The Supreme Court has given judgment on the measure of damages for non-payment default under a GAFTA Sale Contract No. 24. The cargo of peas and lentils arrived at the discharge port of Mundra, India, but the buyers had not paid for the goods and the sellers ended up reselling the goods to an associated company. After shipment the government of India had imposed a significant import tariff on peas and lentils. In reaching its conclusion and allowing the sellers’ appeal, the Supreme Court held that the Court of Appeal had erroneously decided a question based on an inference as to certain facts and a conclusion that the contracts had been varied. That issue had not been before the GAFTA Appeal Board and so the Court of Appeal could not introduce the issue at appeal stage. The Supreme Court also allowed the buyers’ cross appeal.The proper approach for assessment of damages was to be guided by the mitigation principle and consider the market where it would be reasonable for the sellers to resell the cargo. Given the increased price due to the import tariffs, the appropriate market was an ex warehouse Mundra sale, not the FOB Vancouver market (from which the goods had been shipped).
Sharp Corp Ltd v Viterra BV (previously known as Glencore Agriculture BV) [2024] UKSC 14, 8 May 2024

ESG – Net Zero
In July 2022, the Secretary of State for Business, Energy and Industrial Strategy (“SOS”) was held to have failed to comply with duties to prepare proposals and policies for achieving carbon budgets. The SOS was ordered to provide a further report by March 2023. In this latest judgment, the Administrative Court has found that the further report was not compliant on four out of five grounds. These included failing to take into account mandatory material considerations, proceeding on the basis of an unsupported assumption that all of the quantified proposals and policies would be delivered in full and the conclusion that the proposals and policies will enable the carbon budgets to be met being irrational. The SOS had also applied the wrong legal test to section 13(3) of the Climate Change Act 2008.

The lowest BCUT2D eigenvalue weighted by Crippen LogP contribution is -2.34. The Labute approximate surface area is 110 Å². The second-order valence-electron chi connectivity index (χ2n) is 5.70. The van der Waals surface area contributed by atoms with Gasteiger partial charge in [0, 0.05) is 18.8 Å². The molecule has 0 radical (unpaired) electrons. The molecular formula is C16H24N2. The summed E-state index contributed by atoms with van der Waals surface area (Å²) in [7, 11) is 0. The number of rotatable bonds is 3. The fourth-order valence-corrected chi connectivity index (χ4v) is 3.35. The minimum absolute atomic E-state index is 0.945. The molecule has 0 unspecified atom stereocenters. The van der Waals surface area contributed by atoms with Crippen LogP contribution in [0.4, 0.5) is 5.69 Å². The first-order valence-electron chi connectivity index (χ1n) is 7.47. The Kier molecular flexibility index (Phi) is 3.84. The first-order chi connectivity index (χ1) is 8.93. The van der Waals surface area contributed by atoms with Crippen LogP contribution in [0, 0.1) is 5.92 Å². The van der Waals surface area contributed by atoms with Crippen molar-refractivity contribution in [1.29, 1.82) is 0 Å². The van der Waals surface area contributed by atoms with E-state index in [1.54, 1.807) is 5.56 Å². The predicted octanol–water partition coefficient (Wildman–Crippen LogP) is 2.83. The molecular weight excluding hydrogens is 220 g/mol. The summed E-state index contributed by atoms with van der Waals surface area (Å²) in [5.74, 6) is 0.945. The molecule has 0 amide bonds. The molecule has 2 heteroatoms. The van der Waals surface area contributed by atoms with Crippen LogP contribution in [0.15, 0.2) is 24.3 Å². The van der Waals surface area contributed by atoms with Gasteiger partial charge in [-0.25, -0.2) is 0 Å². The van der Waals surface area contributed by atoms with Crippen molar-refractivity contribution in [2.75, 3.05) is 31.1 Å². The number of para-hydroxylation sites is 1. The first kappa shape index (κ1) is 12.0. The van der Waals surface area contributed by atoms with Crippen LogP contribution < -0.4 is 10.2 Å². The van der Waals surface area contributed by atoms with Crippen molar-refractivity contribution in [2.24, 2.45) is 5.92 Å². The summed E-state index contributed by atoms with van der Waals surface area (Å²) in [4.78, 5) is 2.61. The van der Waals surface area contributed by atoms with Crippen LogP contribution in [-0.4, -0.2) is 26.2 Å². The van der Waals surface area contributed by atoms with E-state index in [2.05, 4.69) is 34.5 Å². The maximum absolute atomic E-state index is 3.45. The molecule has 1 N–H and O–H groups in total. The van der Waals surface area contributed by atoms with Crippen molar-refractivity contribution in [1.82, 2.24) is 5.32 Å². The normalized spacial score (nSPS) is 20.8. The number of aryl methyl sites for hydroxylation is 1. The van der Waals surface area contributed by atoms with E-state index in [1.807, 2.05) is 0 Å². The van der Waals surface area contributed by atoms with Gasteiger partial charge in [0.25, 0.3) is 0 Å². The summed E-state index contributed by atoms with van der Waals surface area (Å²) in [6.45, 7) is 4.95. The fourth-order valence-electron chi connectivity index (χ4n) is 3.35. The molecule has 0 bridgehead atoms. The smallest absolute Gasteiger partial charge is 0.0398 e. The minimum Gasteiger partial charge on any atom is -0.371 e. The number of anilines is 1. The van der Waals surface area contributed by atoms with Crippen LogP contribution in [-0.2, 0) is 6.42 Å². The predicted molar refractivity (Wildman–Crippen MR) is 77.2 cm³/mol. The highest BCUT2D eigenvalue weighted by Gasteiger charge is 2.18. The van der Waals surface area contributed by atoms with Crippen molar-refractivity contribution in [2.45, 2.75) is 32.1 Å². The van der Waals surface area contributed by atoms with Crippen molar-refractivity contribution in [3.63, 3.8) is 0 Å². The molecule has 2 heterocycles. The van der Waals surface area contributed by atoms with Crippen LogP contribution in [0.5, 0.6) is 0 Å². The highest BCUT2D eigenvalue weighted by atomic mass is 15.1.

Friends of the Earth and others v Secretary of State for Energy, Security and NetZero [2024] EWHC 995 (Admin), 3 May 2024

Insurance – Indemnity
The Court of Appeal has confirmed that an exclusion clause in standard offshore construction all risks insurance policy wording excluded claims for damage to any property owned by any of the “Principal Assureds”. The exclusion was in the WELCAR 2001 Offshore Construction Project Policy wording, which defined “Principal Insureds” but not “Principal Assureds”. The court held however, that it was to be interpreted as referring to property owned by any of the Principal Insureds (as defined). This included Technip who was contracted to perform construction works on offshore assets in the Khafji field in Saudi Arabia, as well as the joint venture operator, KJO. A vessel chartered by Technip allided with an unmanned well head platform. It was obliged to pay US$25m in compensation to KJO but was unsuccessful in recovering it under the project insurance, due to the exclusion.
Technip Saudi Arabia Limited v The Mediterranean & Gulf Insurance and Reinsurance Co [2024] EWCA Civ 481, 9 May 2024

Should you wish to discuss any of these cases in further detail, please speak with a member of our London dispute resolution team below, or your regular contact at Watson Farley & Williams:

Robert Fidoe
Ryland Ash
Charles BussNikki Chu
Dev DesaiSarah Ellington
Andrew HutcheonAlexis Martinez
Theresa MohammedTim Murray
Mike Phillips
Rebecca Williams